Our friend Danny Pudi (COMMUNITY, POWERLESS) is the star of the upcoming indie release THE TIGER HUNTER (which had its premiere at the L.A. Asian Pacific Film Fest). The film tells the story of a young Indian man who comes to America in the 1970s to make a life for himself and live up to his father’s reputation as a fearless tiger hunter.
Danny recently spoke to TIME OUT CHICAGO about the film, diversity, and growing up in Chicago. Here are some excerpts:
As someone who grew up in Chicago as the son of two immigrants, you must have such a personal connection with your character, Sami.
When I first read the script, I was surprised—there were so many elements to the script that were personal to me. I thought someone had just been kind of following my life, I thought it was a prank from some college buddies! When I met with Lena [Khan], I told her I really connected to the story, because my dad immigrated from India to Chicago in the ’70s, just like the main character, Sami. I also told her I related to it because I ride a Vespa—in the opening scene, Sami’s riding a scooter through his village. So, as an immigrant story about Chicago, it was very personal to me. It was a chance for me to tell the story of my parents, in some ways.
At the same time, the other exciting thing was the opportunity for me to play a lead character in an indie film for the first time. From an acting point of view, as an artist, I was very excited.
Was this the first project you’ve been on with a cast that’s majority people of color?
Yes. It was incredible. That was one of the things I was immediately drawn to—I’d never read a script with a leading guy and girl who were both people of color, and was also written by an Indian-American, produced by an Indian-American. There was diversity behind the camera and in front of it, which was tremendously exciting.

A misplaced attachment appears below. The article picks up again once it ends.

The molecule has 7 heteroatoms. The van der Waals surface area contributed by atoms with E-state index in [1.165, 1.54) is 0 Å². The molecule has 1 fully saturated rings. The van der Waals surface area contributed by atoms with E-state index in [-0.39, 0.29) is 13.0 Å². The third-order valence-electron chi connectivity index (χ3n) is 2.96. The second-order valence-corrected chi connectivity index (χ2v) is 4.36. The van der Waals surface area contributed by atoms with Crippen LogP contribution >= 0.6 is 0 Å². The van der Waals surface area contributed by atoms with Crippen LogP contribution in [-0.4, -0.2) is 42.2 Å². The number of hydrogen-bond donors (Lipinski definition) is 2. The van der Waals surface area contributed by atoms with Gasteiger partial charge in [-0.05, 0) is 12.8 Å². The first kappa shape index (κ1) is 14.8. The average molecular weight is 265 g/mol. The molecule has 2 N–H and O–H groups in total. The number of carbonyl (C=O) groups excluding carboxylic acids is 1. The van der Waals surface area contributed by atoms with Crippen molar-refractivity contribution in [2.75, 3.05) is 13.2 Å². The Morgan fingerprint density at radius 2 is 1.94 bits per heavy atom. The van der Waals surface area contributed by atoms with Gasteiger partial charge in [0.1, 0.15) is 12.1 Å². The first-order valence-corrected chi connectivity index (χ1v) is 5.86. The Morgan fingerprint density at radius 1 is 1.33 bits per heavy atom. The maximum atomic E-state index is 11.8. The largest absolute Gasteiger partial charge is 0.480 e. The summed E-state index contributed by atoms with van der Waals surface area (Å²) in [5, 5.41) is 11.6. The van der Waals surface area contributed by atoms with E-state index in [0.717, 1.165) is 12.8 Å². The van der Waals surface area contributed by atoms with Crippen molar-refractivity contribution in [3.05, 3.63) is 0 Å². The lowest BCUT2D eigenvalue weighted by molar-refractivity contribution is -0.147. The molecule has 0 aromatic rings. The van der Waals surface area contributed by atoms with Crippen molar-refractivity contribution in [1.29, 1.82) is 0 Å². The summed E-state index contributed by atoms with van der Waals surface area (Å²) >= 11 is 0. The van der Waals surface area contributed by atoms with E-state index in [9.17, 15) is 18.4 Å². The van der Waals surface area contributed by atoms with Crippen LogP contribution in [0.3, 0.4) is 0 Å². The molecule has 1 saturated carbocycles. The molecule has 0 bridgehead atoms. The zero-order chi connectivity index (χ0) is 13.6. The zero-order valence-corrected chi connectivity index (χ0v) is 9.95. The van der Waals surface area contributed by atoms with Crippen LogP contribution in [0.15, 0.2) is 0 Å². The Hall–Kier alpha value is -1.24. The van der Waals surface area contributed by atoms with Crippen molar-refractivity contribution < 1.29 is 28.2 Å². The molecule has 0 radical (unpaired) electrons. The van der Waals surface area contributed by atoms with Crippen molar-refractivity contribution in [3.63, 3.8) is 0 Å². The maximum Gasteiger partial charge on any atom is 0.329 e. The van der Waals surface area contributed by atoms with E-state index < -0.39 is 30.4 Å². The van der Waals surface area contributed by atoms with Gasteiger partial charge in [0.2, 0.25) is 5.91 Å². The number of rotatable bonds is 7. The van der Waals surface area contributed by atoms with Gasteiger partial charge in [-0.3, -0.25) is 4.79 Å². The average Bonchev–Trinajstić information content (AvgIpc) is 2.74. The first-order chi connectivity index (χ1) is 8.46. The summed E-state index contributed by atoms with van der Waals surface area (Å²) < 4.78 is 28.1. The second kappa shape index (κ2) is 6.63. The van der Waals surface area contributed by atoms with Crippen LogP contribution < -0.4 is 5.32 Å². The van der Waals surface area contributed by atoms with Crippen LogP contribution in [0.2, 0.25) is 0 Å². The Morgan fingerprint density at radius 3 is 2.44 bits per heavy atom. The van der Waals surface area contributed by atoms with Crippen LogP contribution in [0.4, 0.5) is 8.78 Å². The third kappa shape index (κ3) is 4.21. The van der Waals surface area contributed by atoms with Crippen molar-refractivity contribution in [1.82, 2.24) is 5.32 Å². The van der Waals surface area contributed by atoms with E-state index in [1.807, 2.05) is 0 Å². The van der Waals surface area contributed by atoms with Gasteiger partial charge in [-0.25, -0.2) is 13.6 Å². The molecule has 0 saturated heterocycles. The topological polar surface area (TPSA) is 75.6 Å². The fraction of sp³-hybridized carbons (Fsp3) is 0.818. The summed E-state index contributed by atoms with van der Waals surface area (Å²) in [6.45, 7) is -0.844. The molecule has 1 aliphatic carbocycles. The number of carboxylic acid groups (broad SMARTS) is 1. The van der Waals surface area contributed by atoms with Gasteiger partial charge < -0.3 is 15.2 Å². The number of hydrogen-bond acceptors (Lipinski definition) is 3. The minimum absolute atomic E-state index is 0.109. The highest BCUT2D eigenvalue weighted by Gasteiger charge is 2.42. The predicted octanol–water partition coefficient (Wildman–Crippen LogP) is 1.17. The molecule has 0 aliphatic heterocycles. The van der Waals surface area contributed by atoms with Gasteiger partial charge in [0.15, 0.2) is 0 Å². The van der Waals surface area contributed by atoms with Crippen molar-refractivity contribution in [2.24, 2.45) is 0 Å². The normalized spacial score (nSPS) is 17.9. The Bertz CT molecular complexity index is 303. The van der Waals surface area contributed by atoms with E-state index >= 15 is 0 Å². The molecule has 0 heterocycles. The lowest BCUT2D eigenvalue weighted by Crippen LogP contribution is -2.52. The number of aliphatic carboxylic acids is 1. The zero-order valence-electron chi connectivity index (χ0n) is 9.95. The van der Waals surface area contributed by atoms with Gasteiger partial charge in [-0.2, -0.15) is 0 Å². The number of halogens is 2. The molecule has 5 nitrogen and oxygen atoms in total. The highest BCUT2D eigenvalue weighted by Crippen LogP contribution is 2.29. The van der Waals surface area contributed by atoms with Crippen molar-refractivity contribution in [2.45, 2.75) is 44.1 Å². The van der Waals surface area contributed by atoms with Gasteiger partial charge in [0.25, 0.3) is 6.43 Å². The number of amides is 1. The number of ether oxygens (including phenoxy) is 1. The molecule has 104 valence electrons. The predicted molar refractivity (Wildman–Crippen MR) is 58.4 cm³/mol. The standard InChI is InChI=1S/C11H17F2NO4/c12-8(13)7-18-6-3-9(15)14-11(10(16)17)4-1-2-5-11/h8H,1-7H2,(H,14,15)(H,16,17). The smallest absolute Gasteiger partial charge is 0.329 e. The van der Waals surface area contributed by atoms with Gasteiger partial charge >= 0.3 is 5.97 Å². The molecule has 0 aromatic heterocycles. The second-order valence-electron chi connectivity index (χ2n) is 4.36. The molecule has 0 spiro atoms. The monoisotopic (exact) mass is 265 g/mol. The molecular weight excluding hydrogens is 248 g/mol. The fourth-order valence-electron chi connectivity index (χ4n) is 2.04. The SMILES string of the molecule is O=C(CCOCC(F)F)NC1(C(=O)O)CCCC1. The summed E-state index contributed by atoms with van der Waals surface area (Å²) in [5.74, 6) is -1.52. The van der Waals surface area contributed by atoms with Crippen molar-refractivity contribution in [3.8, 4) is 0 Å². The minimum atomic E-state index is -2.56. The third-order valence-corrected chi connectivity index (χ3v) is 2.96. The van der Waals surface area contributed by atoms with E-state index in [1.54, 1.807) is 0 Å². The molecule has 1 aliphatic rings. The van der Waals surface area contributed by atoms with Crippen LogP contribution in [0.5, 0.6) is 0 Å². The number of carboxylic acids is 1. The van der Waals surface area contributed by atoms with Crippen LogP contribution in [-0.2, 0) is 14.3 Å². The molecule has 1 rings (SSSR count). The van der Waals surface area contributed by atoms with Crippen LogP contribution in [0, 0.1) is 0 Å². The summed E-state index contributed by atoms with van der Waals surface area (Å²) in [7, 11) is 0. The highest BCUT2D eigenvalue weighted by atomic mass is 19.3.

On set, it was really cool. Because we were telling a story that a lot of us connected to, it became this fun environment where each of us were telling stories about our families, and elements that our parents connected to or didn’t. I’d never had that experience. There were people from everywhere [in the cast], which felt really special.
The Tiger Hunter’s a very personal, family-based story, but immigration is a highly-debated political topic today. What do you think is the significance of telling stories like The Tiger Hunter in 2017?
I think representation matters. This is a movie with diversity in front of the camera and behind it—that, to me, is huge. Growing up, I always felt there was a lack of people I could connect to on screen, or even just going to the theater. I never saw people who looked like me doing something I wanted to do. I hope this inspires other diverse storytellers—whether they’re actors, directors, writers. It’s an exciting time. There’s an openness to hear some of these alternative stories that many of us grew up with and took for granted.
When we’re faced with so much divisiveness, it helps to see a story that gives you a look at the people we’ve welcomed to this country, who exist in this country, and who have contributed to this country. It’s a small story, but I think it’s a chance to paint more clear of a picture of the people who are here. For me, it’s a universal story. At the root of it, it’s a story about the crazy things people do for love, and what to do when your father’s a legend.
I’m hopeful people can really look at the humanity of the people around us now. The Tiger Hunter is a story about the people who are here and the journeys they’ve taken and how they’ve contributed to our society.
To read the full interview, go to TIME OUT CHICAGO: Danny Pudi talks growing up in Chicago, diversity on screen and his new film, ‘The Tiger Hunter’
THE TIGER HUNTER premieres Sept. 22. For more info, click here.